If we look at the US economy, we can see that many of the innovations that propelled its companies to the fore came from public investments in sectors such as defense, aerospace, energy and healthcare. The leading technologies used by smartphones, for example, were created from research led by the Defense Advanced Research Projects Agency. Public resources are also destined for universities and national laboratories, and their innovations are then made available to private companies.
At this moment, when economic globalization is checked and economic efficiency abandoned in favor of security, the US government has initiated a series of industrial policies to guarantee its productive, military and technological hegemony. Among them, the most important is the CHIPS and Science Act, a US federal statute signed into law by President Joe Biden on Aug 9. The law promises investments of around $52 billion to raise the production of US-made semiconductors, tackle supply chain vulnerabilities to make more goods in the US, revitalize US scientific research and technological leadership, and strengthen US economic and national security at home and abroad.
Another initiative supported by Washington is additive manufacturing, otherwise known as 3D printing. On May 6, 2022, Biden joined five leading US manufacturers to celebrate the launch of Additive Manufacturing Forward, a voluntary compact among large manufacturers to help their smaller US-based suppliers to increase their use of the technology. According to the White House, this initiative aims to create more resilient and innovative supply chains, grow future industries, overcome coordination challenges that limit the adoption of new technologies such as additive manufacturing, and invent and make more in the US through investments in regional manufacturing ecosystems.
One more example is the creation of the Advanced Research Projects Agency for Health. Established on March 15 as an independent entity within the National Institutes of Health, ARPA-H aims to speed up the application and implementation of health breakthroughs -- from the molecular to the societal, build capabilities and platforms that revolutionize prevention, treatment and cure, and support "use-driven "ideas focused on solving practical healthcare problems.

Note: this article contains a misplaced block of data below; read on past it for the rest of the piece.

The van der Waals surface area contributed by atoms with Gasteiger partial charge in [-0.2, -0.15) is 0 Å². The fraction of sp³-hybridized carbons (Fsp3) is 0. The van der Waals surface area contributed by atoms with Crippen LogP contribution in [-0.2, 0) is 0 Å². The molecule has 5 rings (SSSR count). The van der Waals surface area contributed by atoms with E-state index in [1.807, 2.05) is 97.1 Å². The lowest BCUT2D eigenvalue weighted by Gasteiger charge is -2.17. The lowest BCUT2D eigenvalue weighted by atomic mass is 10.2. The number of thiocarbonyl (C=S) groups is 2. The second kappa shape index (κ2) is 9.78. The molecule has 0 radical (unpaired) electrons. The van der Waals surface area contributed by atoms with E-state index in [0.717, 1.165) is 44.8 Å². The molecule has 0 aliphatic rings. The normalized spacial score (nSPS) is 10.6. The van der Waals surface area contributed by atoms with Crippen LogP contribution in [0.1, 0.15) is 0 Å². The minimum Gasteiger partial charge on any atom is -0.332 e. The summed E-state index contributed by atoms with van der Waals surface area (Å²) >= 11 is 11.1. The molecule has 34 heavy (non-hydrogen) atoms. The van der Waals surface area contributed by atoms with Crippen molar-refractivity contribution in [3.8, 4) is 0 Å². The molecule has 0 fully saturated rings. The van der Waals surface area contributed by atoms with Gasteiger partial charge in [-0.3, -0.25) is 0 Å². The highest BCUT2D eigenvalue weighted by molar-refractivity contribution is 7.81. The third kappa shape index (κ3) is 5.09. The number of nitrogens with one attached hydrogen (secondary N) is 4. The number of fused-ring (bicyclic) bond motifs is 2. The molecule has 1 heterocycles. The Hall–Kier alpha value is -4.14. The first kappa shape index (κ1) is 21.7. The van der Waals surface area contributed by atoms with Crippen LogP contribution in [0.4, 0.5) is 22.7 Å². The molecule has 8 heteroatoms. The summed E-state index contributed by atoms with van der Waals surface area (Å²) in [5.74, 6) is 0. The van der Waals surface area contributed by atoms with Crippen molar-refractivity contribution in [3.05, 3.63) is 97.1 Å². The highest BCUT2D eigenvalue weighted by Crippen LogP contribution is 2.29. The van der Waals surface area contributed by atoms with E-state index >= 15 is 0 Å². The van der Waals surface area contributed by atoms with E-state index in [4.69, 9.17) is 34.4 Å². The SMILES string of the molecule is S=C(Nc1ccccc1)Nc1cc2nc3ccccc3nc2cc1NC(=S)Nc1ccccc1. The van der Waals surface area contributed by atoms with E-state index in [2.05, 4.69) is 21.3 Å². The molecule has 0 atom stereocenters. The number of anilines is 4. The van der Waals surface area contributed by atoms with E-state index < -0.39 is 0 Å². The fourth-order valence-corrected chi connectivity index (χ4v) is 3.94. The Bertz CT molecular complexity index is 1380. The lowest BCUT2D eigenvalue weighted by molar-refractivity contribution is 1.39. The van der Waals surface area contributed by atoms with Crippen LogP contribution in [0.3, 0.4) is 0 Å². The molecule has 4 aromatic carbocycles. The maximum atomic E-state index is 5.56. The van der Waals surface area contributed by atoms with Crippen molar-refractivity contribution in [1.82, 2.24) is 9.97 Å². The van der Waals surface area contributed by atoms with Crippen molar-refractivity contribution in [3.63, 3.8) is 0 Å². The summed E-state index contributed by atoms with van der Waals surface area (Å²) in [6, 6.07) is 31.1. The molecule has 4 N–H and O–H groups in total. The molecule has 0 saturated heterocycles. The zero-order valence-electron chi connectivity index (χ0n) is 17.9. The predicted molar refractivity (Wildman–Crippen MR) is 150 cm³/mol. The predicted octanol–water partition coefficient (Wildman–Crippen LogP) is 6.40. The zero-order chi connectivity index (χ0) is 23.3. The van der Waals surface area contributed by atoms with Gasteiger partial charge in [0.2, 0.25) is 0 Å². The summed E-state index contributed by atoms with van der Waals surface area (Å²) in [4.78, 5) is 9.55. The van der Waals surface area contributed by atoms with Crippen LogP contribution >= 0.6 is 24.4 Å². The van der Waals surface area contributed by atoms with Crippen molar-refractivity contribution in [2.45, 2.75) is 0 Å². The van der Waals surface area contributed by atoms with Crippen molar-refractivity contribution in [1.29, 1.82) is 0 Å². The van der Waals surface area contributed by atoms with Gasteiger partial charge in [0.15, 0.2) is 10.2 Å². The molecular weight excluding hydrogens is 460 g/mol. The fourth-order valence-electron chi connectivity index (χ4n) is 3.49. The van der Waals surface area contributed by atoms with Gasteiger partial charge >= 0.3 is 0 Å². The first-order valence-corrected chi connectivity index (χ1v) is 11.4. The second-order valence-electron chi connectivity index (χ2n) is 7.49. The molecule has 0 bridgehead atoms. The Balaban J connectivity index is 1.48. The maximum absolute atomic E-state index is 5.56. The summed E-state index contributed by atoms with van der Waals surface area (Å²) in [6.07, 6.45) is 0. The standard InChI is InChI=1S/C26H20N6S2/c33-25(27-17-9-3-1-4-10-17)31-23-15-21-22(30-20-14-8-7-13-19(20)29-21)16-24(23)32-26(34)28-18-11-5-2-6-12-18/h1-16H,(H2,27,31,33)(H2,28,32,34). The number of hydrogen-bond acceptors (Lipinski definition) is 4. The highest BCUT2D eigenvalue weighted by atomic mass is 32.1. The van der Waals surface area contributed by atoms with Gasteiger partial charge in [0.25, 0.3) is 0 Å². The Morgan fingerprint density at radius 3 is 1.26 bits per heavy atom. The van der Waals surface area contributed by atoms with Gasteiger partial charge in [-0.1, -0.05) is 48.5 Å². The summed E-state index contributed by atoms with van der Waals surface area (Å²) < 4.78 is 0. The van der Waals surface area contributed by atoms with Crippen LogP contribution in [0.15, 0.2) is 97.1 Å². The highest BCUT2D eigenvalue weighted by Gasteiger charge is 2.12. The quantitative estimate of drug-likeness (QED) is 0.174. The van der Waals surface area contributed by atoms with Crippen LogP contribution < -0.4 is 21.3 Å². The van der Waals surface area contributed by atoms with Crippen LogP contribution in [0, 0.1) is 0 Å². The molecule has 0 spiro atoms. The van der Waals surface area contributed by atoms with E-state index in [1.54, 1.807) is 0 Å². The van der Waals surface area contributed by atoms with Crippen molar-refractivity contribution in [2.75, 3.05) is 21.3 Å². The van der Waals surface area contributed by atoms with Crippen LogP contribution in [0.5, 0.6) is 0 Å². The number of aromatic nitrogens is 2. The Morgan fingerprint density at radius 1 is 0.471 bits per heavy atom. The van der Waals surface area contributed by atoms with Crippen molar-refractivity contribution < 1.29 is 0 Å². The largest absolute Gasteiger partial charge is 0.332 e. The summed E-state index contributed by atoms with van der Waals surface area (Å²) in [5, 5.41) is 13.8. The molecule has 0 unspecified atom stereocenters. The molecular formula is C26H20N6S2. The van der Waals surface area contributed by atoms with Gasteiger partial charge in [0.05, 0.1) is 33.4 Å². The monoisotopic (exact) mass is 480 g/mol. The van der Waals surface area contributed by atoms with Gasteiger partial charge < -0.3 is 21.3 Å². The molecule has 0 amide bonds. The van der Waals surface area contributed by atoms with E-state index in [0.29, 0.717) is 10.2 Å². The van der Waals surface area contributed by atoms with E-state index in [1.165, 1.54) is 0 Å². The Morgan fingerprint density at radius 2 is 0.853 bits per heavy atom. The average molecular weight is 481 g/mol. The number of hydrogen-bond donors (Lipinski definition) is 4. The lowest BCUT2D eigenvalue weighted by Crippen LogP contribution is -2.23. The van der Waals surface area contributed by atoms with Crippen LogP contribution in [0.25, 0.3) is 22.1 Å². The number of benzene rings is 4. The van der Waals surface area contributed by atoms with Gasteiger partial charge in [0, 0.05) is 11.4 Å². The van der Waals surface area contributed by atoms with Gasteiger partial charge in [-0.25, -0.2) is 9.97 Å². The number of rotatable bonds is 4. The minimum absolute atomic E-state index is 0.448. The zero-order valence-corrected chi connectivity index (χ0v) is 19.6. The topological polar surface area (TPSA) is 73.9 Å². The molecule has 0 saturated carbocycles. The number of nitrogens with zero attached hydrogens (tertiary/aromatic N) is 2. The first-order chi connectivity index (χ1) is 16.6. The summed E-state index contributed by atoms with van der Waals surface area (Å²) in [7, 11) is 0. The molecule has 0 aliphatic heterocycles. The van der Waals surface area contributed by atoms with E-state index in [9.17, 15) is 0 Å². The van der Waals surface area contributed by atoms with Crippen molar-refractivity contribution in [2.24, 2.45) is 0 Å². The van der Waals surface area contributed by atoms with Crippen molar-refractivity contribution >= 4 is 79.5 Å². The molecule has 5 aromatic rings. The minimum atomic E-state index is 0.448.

The most recent US initiative is a coordinated whole-of-government approach to advance innovations in biotechnology and biomanufacturing. Among other measures, the initiative seeks to bolster and coordinate federal investment in crucial research and development areas of biotechnology and biomanufacturing, and to accelerate the translation of primary research results into practical use.
It is essential to mention the initiatives of the US government because the US government always puts pressure on any developing countries that seek to make advancements in new technologies and boost their industrial capacity. In this regard, it is worth going back to the quote by Erik Reinert, but this time to pay attention to the contradiction of the US, which boycotts the industrial policies of other countries and uses protectionist policies to guarantee its comparative and competitive advantages. In this respect, developing countries must organize their strategies more assertively when understanding the actions of the powerful, who always say one thing and do just the opposite.
The author is a professor of international political economy at Sao Paulo State University. The author contributed this article to China Watch, a think tank powered by China Daily.